On September 13, 1944 he was sent to Aotearoa New Zealand on the Maui Pomare to stay with his Aunt Frieda in Thames.
“This was during the war,” he says.
Framhein attended Thames Central Primary School in New Zealand, and in 1946 Belmont Primary School in Takapuna, then onto Takapuna Grammar School where he first met Bruce Graham and his sister, and Don Dorrell.
“Don and I were some of the best swimmers in the school and usually we would beat the other Grammar schools,” says Framhein.
He also played rugby and soccer, took up rifle exercises and boxing training and joined the Boy Scouts.
In Takapuna he lived with his uncle from Mauke, Metua Williams who looked after him for seven years.
Framhein also lived with his Uncle Charlie and Aunty Lola in New Zealand, “she looked after me like her own,” he says.
“When she (Lola) died, she was cremated and I asked her family for her ashes to take back to Rarotonga,” he says. They agreed.
Returning home to Rarotonga in October 1952, he stayed with his grandpa Tekeu Paitai, and Judge McCarthy and Aunt Helene
Then in January 1953, he had to travel back to New Zealand to complete compulsory military training.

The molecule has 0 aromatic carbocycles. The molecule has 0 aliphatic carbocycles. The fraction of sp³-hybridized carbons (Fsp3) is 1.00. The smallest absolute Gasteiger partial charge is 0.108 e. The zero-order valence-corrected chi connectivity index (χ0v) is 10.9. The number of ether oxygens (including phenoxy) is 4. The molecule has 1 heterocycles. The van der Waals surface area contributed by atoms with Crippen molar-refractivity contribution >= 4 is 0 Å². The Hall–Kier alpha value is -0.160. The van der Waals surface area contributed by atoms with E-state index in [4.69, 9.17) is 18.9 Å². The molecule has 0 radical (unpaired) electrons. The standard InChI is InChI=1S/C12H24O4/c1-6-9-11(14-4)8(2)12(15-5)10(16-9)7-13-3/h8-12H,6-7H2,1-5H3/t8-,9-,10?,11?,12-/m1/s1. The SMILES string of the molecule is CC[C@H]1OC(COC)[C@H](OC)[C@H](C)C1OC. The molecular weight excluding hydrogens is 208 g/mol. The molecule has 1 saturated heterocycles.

“At the barracks there were these long rows of toilets and showers with no doors,” shares Framhein.
“It was a good experience, you wake up early, make your bed and if a bed is not made properly everyone has to remake their beds – on one occasion we had to do it 16 times.”
What was tough he says was the “root march” – marching with a full backpack for 21 miles. He continued training at the Narrow Neck military camp where he was taught how to use guns.
Before returning to the Cook Islands for good, he did a stint at the National Bank in New Zealand to pay for his passage to Rarotonga.
In 1954 he joined Cook Islands Public Works Department (PWD) where he worked for three years. Win Ryan was in charge and Malcolm Macquarie was in charge of the joinery side.
“We had an old military van with no doors at the back and driving on the dusty road, we would end up full of dust,” he says.
His work attire was long socks up to the knee, short white pants, “everything white”, and he was given the nickname “Tiamani” – the Maori version of German.
While working in Aitutaki for six months running the PWD store, Framhein stayed with John and Myra Harrington.